Placemaking is the process of gathering feedback from communities to create public spaces that are built around the community vision and needs. Placemaking can help avoid some common issues such as traffic flow, or little used spaces such as parks.

There are 11 key principles of placemaking.


The community knows best. One of the most important elements of placemaking is involving the community in the planning for the space. They know how people will use a space and how it should function as well as what kinds of features are valued by the community.


Places, not designs. The idea here is that planning takes the entire space into account for a design. The surrounding community including businesses and other amenities are considered so the planning includes the place as a whole, and not just creating a design for a park, for instance.


Placemaking is a group effort. Placemaking isn’t done by just one person, or group. Partners for placemaking can include the community or neighborhood, and public and private business and institutions.


Observations are key. Before a space can be designed, the placemaking process requires that the partners observe the space and get input from the community. How does the neighborhood view this space? Is anything missing? Even after the space is built, it’s important to follow up with observations.


Placemaking requires vision. This vision should be based on what the community as a whole as agreed upon.


Placemaking requires patience. Working with multiple partners to achieve your vision takes patience. Don’t be discouraged if the progress isn’t as fast as you’d desire.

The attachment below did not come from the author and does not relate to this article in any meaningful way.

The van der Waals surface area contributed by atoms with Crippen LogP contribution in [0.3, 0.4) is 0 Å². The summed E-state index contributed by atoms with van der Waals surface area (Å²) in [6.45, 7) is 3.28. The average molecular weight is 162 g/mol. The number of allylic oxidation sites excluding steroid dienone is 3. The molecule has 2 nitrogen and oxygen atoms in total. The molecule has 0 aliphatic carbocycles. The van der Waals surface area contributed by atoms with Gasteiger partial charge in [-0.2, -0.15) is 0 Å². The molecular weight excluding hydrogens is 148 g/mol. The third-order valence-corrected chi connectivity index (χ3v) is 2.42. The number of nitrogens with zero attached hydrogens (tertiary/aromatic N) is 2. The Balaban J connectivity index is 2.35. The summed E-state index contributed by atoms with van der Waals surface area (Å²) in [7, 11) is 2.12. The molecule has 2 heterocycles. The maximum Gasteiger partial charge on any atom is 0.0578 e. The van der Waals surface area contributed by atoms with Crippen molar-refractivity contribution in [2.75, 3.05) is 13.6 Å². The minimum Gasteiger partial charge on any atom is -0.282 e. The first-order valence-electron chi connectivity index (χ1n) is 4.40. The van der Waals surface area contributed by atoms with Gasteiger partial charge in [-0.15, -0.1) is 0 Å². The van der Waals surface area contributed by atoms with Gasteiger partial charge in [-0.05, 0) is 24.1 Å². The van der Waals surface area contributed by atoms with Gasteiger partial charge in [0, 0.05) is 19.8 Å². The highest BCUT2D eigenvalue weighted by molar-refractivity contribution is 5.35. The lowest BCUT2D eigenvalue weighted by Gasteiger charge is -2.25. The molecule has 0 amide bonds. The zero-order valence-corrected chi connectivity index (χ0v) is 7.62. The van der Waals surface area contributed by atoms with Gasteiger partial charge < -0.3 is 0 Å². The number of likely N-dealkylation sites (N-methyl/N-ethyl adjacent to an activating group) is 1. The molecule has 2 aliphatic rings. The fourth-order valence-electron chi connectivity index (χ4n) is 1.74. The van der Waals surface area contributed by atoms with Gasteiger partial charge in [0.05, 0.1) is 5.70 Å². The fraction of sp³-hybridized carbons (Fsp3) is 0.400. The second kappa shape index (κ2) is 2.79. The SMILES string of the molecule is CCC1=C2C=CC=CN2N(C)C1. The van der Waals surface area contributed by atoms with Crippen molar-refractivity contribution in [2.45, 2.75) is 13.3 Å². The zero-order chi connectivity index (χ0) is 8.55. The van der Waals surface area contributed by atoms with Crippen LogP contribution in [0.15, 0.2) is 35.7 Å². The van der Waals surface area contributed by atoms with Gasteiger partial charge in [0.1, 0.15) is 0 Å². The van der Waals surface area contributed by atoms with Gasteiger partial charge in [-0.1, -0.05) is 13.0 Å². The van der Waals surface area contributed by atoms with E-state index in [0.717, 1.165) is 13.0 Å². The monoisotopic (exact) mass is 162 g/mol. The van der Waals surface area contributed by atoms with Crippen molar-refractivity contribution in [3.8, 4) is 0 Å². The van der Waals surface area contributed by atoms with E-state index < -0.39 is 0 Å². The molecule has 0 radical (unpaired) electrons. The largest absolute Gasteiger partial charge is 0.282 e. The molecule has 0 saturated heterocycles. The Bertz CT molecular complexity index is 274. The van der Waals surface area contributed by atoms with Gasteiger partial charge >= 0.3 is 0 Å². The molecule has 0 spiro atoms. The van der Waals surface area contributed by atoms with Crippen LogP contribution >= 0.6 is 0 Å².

Triangulation is important. This refers to where amenities are placed so that they encourage more social interaction and are used more frequently.


Don’t listen to the negative talk. There will be some people who don’t understand or value the process. For some “it’s never been done that way” will be a frequent complaint. Remember that progress takes people out of their comfort zone.


Form supports function. Simply put this means that a space’s form (how it’s built) should include the original functionality of the space. For instance, a children’s library can have an attached playground, but if there is a large park but no library, the original function of the space has been ignored.


Money is not the issue. When executed correctly, the project should have the infrastructure needed to succeed, with community partners (businesses, vendors, etc.). Public sentiment should be that the cost is worth it.


You are never finished. Remember that in an urban environment, amenities will need to be updated. In addition, the way a community changes may require flexibility and change.

When used together, these principles of placemaking will help the process run smoothly and will keep the key partners, including the community itself, engaged in the success of the project.

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